Insecurity in the Internet of Things

The Internet of Things, often abbreviated IoT, now includes a multitude of devices. Smartwatches, fridges, lightbulbs… companies are looking to connect just about anything to the Internet. But should we?

Not many people know that the internet was designed without security in mind. The first few network protocols had little, if any, security built in. HTTP, FTP, and Telnet were plaintext protocols, which eventually led to HTTPS, SFTP and SSH being developed as more secure alternatives. 

One more thing that some may fail to grasp is that the Internet of Things and the World Wide Web… are the same thing. The same problems that plague the Internet (hackers, spam, advertising) have the potential to spread to whatever smart device someone happened to pick up at their local Best Buy.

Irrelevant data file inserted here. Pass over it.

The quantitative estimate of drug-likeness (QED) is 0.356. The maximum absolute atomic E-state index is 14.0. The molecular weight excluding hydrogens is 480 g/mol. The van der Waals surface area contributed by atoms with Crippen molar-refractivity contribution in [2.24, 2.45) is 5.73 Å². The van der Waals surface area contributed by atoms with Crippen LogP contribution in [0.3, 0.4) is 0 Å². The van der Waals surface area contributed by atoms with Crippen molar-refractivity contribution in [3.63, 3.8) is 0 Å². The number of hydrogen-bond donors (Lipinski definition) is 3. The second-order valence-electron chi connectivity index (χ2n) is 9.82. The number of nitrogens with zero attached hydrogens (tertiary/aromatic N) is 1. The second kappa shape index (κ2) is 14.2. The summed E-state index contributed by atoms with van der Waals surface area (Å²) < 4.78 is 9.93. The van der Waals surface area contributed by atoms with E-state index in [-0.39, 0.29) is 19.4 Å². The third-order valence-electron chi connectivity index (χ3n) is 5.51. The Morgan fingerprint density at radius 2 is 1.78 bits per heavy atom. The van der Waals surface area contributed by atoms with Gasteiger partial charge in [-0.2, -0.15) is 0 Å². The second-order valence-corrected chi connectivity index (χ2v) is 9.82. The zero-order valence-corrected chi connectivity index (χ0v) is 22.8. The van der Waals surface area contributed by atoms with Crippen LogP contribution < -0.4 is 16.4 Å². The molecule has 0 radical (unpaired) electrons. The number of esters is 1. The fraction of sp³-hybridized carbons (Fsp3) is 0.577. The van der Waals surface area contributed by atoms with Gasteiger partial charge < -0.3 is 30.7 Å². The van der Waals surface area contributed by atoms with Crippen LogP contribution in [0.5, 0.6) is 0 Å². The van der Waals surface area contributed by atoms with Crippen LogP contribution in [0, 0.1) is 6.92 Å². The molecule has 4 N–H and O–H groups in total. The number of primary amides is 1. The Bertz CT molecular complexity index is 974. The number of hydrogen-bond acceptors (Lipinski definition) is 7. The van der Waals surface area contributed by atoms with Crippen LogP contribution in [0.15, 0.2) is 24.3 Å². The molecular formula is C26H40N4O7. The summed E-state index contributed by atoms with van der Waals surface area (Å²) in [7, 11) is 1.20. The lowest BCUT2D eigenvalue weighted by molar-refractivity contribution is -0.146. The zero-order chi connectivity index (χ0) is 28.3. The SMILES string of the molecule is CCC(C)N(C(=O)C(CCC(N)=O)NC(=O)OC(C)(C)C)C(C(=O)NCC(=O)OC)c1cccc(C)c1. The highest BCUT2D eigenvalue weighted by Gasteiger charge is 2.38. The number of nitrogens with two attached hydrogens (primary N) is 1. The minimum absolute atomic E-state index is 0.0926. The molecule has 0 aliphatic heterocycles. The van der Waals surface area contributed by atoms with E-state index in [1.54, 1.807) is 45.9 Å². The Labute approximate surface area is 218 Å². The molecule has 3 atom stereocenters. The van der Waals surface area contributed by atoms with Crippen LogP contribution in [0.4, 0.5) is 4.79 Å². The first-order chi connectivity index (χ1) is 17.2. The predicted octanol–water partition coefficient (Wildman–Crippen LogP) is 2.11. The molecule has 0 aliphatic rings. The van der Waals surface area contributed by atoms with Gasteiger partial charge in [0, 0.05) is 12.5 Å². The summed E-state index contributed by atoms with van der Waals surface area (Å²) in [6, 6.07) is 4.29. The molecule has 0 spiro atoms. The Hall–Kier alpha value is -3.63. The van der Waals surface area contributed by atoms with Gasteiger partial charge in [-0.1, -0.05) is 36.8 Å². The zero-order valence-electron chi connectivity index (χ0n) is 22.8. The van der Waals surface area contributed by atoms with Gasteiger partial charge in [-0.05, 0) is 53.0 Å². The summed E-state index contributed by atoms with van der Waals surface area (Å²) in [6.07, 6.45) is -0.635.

Companies are still in the prototyping stage, creating as many different products as they can to see what sells. In their rush to get new products to market, they are not taking the time to understand how dangerous the web is for any device.

"Companies are not taking the time to understand how dangerous the web is for any device."

Security in current smart devices is almost non-existent. Articles of hacked baby monitors made the rounds recently, and in this case I use the term “hacked” loosely. Hidden accounts that can’t be easily changed or disabled, internet portals with default passwords, and a lack of any kind of encryption are unforgivably insecure for products intended to protect a child.

A key part of this problem is the lack of standards for security in smart devices. How many accounts should be on a device? Do we need a root or administrative account? Do we need to update our software? Or most importantly, “Do we need to put this device on the Internet?” Until we can solve issues as simple as default passwords, the answer is no.